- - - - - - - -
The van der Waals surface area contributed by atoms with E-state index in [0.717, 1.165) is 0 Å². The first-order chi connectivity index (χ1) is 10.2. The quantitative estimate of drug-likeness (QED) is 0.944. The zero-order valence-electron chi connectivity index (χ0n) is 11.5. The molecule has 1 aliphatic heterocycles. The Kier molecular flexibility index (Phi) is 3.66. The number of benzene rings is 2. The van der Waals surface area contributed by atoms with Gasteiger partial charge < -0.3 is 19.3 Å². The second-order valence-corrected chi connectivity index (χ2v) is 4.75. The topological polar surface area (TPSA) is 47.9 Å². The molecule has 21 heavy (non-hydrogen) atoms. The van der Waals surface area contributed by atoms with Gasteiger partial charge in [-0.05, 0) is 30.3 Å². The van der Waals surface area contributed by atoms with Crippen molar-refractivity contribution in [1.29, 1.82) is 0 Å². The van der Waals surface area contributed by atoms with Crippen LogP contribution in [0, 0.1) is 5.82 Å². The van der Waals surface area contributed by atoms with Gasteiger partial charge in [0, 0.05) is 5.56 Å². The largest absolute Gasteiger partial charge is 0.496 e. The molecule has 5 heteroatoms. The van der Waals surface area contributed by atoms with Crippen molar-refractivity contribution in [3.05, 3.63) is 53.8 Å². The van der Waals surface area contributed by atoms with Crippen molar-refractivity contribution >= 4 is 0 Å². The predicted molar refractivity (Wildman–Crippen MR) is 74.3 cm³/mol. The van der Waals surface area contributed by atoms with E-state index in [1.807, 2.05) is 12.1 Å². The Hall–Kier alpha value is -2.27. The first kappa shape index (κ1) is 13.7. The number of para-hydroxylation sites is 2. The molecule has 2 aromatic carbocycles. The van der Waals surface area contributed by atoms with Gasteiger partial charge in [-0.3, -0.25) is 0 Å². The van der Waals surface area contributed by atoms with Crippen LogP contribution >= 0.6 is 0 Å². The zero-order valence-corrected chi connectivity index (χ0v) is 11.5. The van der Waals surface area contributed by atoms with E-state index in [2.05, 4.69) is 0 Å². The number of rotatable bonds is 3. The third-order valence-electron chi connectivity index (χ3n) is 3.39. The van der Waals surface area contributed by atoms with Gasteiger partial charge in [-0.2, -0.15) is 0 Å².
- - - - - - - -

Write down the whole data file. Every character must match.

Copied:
The van der Waals surface area contributed by atoms with E-state index in [0.717, 1.165) is 0 Å². The first-order chi connectivity index (χ1) is 10.2. The quantitative estimate of drug-likeness (QED) is 0.944. The zero-order valence-electron chi connectivity index (χ0n) is 11.5. The molecule has 1 aliphatic heterocycles. The Kier molecular flexibility index (Phi) is 3.66. The number of benzene rings is 2. The van der Waals surface area contributed by atoms with Gasteiger partial charge < -0.3 is 19.3 Å². The second-order valence-corrected chi connectivity index (χ2v) is 4.75. The topological polar surface area (TPSA) is 47.9 Å². The molecule has 21 heavy (non-hydrogen) atoms. The van der Waals surface area contributed by atoms with Gasteiger partial charge in [-0.05, 0) is 30.3 Å². The van der Waals surface area contributed by atoms with Crippen molar-refractivity contribution in [1.29, 1.82) is 0 Å². The van der Waals surface area contributed by atoms with Crippen LogP contribution in [0, 0.1) is 5.82 Å². The van der Waals surface area contributed by atoms with Gasteiger partial charge in [0, 0.05) is 5.56 Å². The largest absolute Gasteiger partial charge is 0.496 e. The molecule has 5 heteroatoms. The van der Waals surface area contributed by atoms with Crippen molar-refractivity contribution in [3.05, 3.63) is 53.8 Å². The van der Waals surface area contributed by atoms with Crippen molar-refractivity contribution >= 4 is 0 Å². The predicted molar refractivity (Wildman–Crippen MR) is 74.3 cm³/mol. The van der Waals surface area contributed by atoms with E-state index in [1.807, 2.05) is 12.1 Å². The Hall–Kier alpha value is -2.27. The first kappa shape index (κ1) is 13.7. The number of para-hydroxylation sites is 2. The molecule has 2 aromatic carbocycles. The van der Waals surface area contributed by atoms with Gasteiger partial charge in [-0.3, -0.25) is 0 Å². The van der Waals surface area contributed by atoms with Crippen LogP contribution >= 0.6 is 0 Å². The zero-order valence-corrected chi connectivity index (χ0v) is 11.5. The van der Waals surface area contributed by atoms with E-state index in [2.05, 4.69) is 0 Å². The number of rotatable bonds is 3. The third-order valence-electron chi connectivity index (χ3n) is 3.39. The van der Waals surface area contributed by atoms with Gasteiger partial charge in [-0.2, -0.15) is 0 Å².